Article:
You don't forget that first letter to the editor when you're a teenager -- you know, the one that actually saw print in a newspaper, one of those paper thingies with ink on every page? Maybe you're old enough to answer the question, what's black and white and read all over? That's correct, it's a. . .well, I guess nobody really cares much anymore.
My first letter appeared in a newspaper during the summer of 1965, precipitated while interesting UFO sightings seemed to engulf the world and its news services. The reason for my literary outburst was a feeling of incredulity when I read of a UFO flying over the Azores with a curious ability to literally stop cold a weather station's electromagnetic clock. Time may not have stood still, but the clock apparently did. Nevertheless, during this period when UFOs were seen over Portugal as well as the Azores, an obligatory official explanation was soon thrown out to the anxious media like a soup bone to a starving dog pack, and all were enlightened with the knowledge that a "research balloon" launched from India was responsible! Surely, I post-adolescently editorialized, weather station personnel would know if balloons could stop their clocks, otherwise why should this become a news event?
As it was, 1965 was already a very big year for international UFO reports, and people all over the United States reported an abundance of strange sights in the skies. The Air Force and Project Blue Book, stressed by the sheer volume of reports, insisted to inquisitive reporters that all was well -- after all, they had their own time-worn (nevertheless, misleading) statistics to "prove" it, and frenzied newspaper editors gobbled up any officially-flavored numbers they could get like turkey buzzards at a decaying road kill feast.
The thing is, UFO reports weren't progressing quite the way skeptics and debunkers expected. For example, when thousands of people in Texas, Oklahoma, New Mexico and Kansas began seeing bright lights and defined objects zipping across summer skies in late July and early August of 1965, Air Force spokesmen came to the rescue of cool heads by explaining that wide-eyed UFO observers were probably misidentifying not only the planet Jupiter -- frequently the culprit whenever doubt needs to be introduced -- but also the stars Aldebaran, Rigel, Capella and Betelgeuse.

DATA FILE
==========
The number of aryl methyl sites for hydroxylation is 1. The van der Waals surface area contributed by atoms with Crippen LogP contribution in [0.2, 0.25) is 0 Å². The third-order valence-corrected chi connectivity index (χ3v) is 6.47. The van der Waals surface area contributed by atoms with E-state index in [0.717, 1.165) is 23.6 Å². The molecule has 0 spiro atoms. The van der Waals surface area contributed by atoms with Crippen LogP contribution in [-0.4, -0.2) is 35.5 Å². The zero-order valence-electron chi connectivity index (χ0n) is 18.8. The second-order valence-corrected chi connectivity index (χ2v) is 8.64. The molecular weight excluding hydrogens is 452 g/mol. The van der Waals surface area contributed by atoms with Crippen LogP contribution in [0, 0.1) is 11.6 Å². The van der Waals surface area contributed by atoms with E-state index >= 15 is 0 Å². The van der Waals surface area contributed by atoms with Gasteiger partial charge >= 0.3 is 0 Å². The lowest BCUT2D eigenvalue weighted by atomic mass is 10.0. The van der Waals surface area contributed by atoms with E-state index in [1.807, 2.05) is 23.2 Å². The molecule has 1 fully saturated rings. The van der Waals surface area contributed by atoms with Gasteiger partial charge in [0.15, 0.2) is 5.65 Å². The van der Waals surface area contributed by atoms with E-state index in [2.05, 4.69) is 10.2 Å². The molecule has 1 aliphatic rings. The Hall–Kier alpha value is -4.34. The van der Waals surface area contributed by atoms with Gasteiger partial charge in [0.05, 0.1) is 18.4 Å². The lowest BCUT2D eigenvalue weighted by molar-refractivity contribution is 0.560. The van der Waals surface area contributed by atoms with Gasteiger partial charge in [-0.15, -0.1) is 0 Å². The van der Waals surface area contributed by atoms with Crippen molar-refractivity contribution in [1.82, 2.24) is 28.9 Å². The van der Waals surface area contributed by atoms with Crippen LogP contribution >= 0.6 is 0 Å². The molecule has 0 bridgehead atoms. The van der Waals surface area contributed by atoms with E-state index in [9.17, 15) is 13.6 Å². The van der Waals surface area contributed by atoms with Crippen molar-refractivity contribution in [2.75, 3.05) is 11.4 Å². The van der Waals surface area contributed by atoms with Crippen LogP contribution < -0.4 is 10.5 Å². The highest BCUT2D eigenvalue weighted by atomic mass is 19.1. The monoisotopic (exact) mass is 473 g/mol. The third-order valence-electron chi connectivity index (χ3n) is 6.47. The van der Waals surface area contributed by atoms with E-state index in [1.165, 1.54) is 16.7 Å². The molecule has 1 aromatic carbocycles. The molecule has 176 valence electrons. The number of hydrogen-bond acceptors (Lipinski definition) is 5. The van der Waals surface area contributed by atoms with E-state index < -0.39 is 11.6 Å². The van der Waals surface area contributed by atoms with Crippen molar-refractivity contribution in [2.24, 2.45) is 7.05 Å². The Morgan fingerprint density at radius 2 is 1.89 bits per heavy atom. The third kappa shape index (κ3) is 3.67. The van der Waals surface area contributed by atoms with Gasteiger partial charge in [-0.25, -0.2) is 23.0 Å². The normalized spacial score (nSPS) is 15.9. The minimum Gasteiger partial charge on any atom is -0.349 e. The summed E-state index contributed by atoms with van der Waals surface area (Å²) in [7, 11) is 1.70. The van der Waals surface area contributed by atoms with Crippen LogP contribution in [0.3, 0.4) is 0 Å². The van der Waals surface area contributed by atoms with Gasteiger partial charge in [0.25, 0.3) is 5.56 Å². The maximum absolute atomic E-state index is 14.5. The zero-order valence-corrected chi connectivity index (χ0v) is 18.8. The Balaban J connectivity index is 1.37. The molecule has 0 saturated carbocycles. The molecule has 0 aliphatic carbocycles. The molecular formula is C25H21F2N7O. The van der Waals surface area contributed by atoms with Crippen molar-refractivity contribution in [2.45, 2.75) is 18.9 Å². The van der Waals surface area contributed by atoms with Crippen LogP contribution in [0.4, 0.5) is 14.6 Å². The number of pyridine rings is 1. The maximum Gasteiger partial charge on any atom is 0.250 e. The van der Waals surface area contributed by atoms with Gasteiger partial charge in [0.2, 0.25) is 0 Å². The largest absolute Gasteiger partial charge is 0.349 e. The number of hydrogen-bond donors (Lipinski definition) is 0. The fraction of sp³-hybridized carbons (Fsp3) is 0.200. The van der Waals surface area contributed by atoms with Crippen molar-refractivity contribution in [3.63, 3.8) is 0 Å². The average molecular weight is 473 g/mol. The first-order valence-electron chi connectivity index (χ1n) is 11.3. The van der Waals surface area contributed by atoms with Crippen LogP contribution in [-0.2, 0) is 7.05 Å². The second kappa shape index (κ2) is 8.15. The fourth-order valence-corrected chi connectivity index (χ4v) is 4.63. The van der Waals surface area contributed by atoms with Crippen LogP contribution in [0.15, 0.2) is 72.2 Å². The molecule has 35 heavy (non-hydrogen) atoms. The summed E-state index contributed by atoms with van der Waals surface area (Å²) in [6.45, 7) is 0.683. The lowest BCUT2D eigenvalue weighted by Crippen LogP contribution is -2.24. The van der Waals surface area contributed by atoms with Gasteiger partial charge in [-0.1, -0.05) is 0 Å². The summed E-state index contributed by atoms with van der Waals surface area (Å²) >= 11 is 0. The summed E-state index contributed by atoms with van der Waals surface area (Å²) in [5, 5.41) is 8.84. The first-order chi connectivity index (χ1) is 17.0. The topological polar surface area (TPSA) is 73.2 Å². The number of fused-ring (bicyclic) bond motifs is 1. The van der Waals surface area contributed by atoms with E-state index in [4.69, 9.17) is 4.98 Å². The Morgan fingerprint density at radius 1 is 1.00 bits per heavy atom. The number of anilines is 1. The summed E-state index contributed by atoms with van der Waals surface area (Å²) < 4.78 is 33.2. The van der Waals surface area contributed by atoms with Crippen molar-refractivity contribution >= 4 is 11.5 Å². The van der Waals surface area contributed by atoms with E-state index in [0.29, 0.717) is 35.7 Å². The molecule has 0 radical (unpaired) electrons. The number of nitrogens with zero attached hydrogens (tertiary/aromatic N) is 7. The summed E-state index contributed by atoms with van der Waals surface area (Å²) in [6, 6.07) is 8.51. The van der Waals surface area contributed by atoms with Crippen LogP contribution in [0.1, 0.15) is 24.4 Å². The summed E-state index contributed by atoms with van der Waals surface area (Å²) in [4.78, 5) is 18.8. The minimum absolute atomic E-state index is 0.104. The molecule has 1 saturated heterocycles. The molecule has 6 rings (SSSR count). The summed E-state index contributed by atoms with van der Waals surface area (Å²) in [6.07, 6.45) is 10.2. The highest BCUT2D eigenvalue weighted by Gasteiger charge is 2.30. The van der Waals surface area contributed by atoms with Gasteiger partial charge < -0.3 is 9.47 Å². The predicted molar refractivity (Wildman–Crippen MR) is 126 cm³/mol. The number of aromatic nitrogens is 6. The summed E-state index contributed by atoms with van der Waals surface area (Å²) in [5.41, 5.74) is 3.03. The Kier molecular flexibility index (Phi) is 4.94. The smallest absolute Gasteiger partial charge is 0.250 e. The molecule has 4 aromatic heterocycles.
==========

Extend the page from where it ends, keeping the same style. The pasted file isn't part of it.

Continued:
Unfortunately, much of the national press couldn't be bothered to report soon thereafter that all of these heavenly bodies were only visible from the other side of the earth during times of UFO activity. Despite a lack of substantial follow-up in the media, at least some news services took the opportunity to listen to witnesses such as an Air Force weather observer in Oklahoma, who assured one and all that he had watched objects exhibiting apparent structural features.
Broadcaster and writer (the late) Frank Edwards, famous for his UFO interest, couldn't have said it any better when he entitled his best-seller, Flying Saucers: Serious Business, quoted from an official statement about the phenomenon. And "saucers" were on America's mind, especially because reputable accounts of UFO landings and ground evidence began to surface. UFOs had reached a level causing reasonable concern for the U.S. public, if not downright fear on the part of some.
Then, during the first week of September, 1965, an event of extreme significance occurred in Exeter, New Hampshire as a young man named Normal Muscarello walked home on a lonely road from his girlfriend's house, long after dark. Suddenly, a large object with red lights appeared and seemed to pursue the frightened teenager. The story is related in detail in John G. Fuller's classic book, Incident at Exeter (also excerpted in Look Magazine in 1965), but suffice it to say that the boy eventually convinced a police officer to return to the scene with him that night, whereupon both -- and other area witnesses, as it turned out -- witnessed what may have been the same huge object rising silently from a field near the road, and then. . .
And then. . . here it is, almost 45 years later. Muscarello joined the Navy soon after his UFO event, became an adult and died much too soon in 2003, still haunted by his UFO experience -- or maybe the word is affected, not haunted. Whatever the word is, it wasn't good, because Muscarello and other witnesses never found the explanation they wanted and probably needed more than even they realized. One thing's for sure, the explanation wasn't Jupiter and it wasn't Betelgeuse.